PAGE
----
Essex facing 3% rise in County Hall's share of council tax
PUBLISHED: 18:09 16 January 2017 | UPDATED: 10:56 17 January 2017
Households in Essex are due to pay an average of £35 extra next financial year in council tax under plans unveiled by County Hall and fire chiefs.
The Essex County Council administration is proposing a 3% rise in the social care precept part of its share of council tax, and a freeze on the main element – meaning a Band D household will pay 65p per week more if the budget is approved at full council.
Meanwhile the Essex Fire Authority is proposing a 1.99% rise – £1.35 over the year for a Band D home – in its council tax rate, as set out in its modernisation 2020 Programme last year.
Spending plans from County Hall include creating 2,500 more school places and 400 more special needs school places in Essex with £18million to improve early years’ provision, as well as £6m on flood defences, £9m on housing, and £250,000 each on improving the A120 Millennium Way sliproads and early work on Beaulieu Park station in Springfield, north Chelmsford.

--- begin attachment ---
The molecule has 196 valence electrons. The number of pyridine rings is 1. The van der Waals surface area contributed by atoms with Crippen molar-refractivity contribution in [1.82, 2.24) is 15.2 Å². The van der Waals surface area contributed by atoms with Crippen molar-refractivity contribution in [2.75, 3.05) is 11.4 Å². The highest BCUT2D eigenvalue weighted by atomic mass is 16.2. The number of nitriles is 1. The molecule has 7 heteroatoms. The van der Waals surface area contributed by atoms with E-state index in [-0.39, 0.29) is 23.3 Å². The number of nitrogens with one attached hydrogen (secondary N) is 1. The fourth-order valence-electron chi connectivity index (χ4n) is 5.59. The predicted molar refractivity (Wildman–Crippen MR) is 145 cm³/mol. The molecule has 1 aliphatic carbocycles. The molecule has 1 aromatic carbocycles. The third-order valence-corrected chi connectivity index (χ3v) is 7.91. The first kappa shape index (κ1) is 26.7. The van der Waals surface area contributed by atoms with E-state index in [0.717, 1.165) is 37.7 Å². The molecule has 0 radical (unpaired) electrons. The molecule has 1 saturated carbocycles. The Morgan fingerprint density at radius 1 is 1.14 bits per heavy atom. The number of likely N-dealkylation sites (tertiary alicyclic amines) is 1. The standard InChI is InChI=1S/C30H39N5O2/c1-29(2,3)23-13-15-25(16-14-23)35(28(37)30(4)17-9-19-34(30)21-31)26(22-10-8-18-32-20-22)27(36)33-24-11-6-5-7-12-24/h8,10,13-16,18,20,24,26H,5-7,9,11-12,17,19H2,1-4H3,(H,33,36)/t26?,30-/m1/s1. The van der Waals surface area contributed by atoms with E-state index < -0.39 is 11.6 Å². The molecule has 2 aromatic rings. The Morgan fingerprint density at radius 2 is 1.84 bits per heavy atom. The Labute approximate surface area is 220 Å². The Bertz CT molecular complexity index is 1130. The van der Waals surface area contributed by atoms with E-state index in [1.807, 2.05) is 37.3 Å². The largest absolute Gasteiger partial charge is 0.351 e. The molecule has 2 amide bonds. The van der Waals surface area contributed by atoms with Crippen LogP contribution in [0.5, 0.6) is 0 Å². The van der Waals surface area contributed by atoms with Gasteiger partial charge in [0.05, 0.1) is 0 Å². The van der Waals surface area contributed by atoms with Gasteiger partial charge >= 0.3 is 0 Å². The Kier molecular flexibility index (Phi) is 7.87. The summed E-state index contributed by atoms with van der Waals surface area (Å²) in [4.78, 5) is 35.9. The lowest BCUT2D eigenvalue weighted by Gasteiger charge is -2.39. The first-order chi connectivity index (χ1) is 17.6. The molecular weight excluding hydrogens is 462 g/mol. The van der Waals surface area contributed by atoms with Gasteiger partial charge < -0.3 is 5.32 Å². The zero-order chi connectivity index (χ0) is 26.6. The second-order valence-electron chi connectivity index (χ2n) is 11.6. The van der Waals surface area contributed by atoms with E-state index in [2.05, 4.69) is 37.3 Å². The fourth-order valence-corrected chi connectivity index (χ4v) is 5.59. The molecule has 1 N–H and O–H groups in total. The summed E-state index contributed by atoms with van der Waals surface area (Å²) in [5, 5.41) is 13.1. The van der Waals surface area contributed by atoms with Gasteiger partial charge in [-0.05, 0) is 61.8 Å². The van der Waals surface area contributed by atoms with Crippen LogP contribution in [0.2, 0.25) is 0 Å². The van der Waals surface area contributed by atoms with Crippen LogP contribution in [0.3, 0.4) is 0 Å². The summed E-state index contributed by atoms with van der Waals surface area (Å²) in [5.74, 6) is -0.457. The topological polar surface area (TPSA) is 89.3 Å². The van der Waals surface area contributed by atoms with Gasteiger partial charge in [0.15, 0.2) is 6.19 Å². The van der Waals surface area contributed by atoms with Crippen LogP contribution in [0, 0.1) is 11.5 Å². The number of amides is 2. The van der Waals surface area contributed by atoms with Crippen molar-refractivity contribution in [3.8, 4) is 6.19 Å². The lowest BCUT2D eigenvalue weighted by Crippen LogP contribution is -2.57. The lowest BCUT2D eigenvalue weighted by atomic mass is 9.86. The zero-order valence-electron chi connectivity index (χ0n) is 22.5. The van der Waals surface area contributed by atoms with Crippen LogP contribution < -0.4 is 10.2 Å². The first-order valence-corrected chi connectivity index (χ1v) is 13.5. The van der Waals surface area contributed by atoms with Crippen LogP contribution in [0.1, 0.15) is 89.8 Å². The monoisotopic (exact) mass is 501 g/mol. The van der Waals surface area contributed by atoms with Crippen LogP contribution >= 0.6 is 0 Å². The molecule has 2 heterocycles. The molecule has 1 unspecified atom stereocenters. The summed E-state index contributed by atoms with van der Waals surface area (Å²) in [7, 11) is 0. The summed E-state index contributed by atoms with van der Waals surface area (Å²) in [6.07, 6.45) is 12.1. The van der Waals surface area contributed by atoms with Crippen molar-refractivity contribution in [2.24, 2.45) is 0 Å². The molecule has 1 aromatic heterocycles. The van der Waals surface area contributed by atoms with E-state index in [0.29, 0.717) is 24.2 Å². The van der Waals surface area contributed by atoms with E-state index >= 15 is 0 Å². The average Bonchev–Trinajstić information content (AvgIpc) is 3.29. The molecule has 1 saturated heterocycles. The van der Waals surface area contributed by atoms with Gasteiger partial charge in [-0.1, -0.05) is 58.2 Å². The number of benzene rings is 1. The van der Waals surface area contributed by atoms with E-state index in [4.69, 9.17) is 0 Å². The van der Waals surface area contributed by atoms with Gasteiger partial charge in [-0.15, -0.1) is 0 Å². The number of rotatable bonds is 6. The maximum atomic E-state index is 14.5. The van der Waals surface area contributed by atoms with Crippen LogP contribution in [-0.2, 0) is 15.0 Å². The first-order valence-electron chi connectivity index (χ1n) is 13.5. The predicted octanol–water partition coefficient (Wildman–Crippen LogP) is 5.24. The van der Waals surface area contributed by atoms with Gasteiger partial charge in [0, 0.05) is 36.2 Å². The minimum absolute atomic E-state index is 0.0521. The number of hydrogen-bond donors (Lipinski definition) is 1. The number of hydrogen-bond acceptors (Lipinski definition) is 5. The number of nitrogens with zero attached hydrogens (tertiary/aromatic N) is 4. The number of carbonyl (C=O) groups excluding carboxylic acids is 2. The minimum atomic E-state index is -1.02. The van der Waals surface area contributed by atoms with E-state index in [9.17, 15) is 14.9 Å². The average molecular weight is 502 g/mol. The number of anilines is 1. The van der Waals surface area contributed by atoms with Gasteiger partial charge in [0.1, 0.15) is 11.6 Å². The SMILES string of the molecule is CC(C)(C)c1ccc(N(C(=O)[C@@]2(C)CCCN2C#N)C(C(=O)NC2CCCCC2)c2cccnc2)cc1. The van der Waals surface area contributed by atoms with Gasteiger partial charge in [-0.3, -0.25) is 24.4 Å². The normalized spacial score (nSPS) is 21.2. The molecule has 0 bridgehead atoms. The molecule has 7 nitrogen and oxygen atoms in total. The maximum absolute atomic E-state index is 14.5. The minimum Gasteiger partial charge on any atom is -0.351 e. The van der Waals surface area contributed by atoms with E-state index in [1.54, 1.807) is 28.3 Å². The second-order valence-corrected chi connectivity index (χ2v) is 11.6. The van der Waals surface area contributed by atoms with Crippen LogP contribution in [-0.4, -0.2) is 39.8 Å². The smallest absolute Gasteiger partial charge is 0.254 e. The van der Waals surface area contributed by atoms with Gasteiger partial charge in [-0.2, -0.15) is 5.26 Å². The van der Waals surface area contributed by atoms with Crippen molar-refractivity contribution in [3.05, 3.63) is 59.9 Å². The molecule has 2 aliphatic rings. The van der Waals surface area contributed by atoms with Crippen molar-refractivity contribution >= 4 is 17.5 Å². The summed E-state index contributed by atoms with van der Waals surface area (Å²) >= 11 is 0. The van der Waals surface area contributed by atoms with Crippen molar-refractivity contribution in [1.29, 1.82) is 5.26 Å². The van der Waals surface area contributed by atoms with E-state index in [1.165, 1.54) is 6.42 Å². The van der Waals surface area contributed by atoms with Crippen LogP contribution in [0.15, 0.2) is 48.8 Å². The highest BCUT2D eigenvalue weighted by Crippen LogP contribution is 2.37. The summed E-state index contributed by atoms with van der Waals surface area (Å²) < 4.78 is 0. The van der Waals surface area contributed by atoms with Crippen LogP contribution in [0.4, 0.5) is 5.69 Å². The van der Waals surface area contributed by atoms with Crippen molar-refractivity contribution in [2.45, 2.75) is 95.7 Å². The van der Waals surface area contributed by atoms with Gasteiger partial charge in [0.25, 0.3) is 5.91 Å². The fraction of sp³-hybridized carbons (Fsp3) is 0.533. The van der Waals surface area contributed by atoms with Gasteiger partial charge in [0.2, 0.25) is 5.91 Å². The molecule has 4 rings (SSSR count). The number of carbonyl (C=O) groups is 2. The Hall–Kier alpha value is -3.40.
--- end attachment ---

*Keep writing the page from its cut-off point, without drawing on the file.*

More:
Other proposed capital spending includes £1.5m on the ongoing Jaywick roads improvement project, £350,000 on a Harwich Innovation Centre, and £0.5m on appraisal work for an improved junction 8 on the M11.
There is also £210,000 earmarked for improvements to bus lane camera enforcement.
John Spence, county councillor for finance, said saving would be made with ongoing efficiencies, continuing to do things differently, and by making some services more profitable.
He said: “To balance budgets there is a huge amount of work to be done.
“We have frozen council tax in five of the past six years, and the rate of council tax rise will be less than the cost of living. We want to reduce the burden on the tax payer.
“We want a great start for young people, great roads to drive on and jobs to go to, so we need the skills for those jobs, and houses for people in the right places, and brilliant social care when you get older or more vulnerable.
“We pledged to spend £20m by 2020 on flood defence work, and that goes on in a number of smaller schemes around the county – not just on our coastline.
“Expansion of the bus lane cameras will allow us to follow up when fines are not necessarily recovered.
“There is an underlying philosophy here – where possible we should minimise the increase in our residents’ council tax and provide services at a commercial rate, such as our legal service covering its costs, or in this case if someone does wrong then they pay for it.”
The county council budget plans will go before cabinet next Tuesday, January 24, and to full council on February 14, while the Essex Fire Authority budget will be debated at a full authority meeting on February 15.